"Ah." The guy we'd hired to turn the gazebo area into a castle and moat for the big day. The bride's father had instructed me to spare no expense, and I wasn't taking his words lightly. The construction of the castle would cost over ten grand. Oh, but how glorious it would look! I could almost picture it now ... minus the Food Network trucks in the background, of course. The upcoming medieval evening would draw a whole new clientele to the wedding facility. I hoped.
I looked at my Aunt Rosa-standing there with her face still beaming from the news about her television opportunity-and immediately felt shame and remorse for voicing any complaints. If anyone deserved this, she did.
Lord, I'm sorry. I'm letting my worries about this wedding spoil my aunt's once-in-a-lifetime opportunity. Forgive me?
As he whispered a gentle "Of course," I reached to hug Rosa, who flashed an embarrassed smile. "We're so proud of you, Rosa," I whispered in her ear. "If anyone deserves a chance to strut her stuff, it's you. You're the best cook in the world."
"Thank you." She giggled like a schoolgirl. "But I can still hardly believe they picked me! This is the most exciting thing that's happened to me since I got off the plane from Napoli. I'm going to be on my favorite channel of all-the Food Network." She reached for her St. Christopher medal and began to praise all of the saints at once. I couldn't help but smile as her chorus ushered heavenward in lyrical Italian.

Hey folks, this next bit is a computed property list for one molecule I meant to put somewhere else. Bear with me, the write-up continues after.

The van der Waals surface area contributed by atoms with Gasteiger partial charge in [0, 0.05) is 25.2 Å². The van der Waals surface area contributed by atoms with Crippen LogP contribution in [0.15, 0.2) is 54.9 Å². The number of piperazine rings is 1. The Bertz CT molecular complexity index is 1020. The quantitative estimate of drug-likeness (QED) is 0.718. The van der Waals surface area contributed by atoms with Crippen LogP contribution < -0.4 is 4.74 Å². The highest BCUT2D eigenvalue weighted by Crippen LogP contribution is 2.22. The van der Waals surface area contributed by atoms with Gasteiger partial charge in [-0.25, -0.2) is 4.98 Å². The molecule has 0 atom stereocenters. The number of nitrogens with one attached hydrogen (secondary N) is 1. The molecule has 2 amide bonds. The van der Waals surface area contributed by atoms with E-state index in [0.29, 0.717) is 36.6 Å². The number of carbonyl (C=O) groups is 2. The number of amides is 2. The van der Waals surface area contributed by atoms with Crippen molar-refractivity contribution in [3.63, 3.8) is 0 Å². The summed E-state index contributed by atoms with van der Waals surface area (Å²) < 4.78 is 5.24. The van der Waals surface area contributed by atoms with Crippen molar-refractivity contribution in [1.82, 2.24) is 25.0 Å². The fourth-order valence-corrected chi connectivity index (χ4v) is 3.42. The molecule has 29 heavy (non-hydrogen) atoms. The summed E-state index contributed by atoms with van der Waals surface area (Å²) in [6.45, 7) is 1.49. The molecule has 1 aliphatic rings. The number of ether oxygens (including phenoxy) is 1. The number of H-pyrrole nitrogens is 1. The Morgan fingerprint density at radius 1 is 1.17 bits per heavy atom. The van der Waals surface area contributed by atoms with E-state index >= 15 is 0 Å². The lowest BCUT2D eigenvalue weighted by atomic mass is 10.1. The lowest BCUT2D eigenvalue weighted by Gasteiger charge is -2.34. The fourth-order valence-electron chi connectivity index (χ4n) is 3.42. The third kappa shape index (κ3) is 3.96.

In the meantime, I slipped past her and down the stairs. My aunt had a cooking career to build. Me? I'd better get busy building a castle.
Chapter TwoLost in the Stars
I spent the next two hours tagging along on the set designer's heels as he measured the area behind the wedding facility for the incoming castle. The inside space would accommodate 150 people, he assured me, and would have a dance floor and stage for the musicians, the juggler, the court jester, and the sword-swallower. My throat hurt just thinking about that last one.
As we talked things through, I could almost picture the space filled with guests, instrumentalists, and caterers. Not to mention the bride and groom dressed as queen and king.
By the time he left, I'd had all my questions answered. Well, most anyway. I still couldn't quite figure out the whole moat thing. Was he planning to put in a river? In our backyard? Fill it with faux crocodiles, perhaps?
I pondered all of these things as I made my way inside the wedding facility. Traveling through the large ballroom where so many lovely receptions had taken place, I paused for a moment to reflect on God's goodness. Over the past few months, he'd certainly made me feel like a princess at the ball. Given me the family business to run. Sent me the man of my dreams ...
I released a happy sigh as I thought about D.J. Neeley, my honey. What had I ever done to deserve him? Surely if I behaved myself for the rest of my mortal life, I still couldn't earn such a gift. No, only the Lord could have accomplished this-bringing together an Italian girl from Galveston Island with a handsome country boy from Splendora, Texas. A cowboy, no less.
I glanced at my watch, surprised by the time. D.J. had promised to pick me up for lunch. We were going to Parma John's, of course, my uncle's pizzeria on the Strand. It was our favorite hangout, and the food was fantabulous. D.J. should be here within the hour, and I could hardly wait.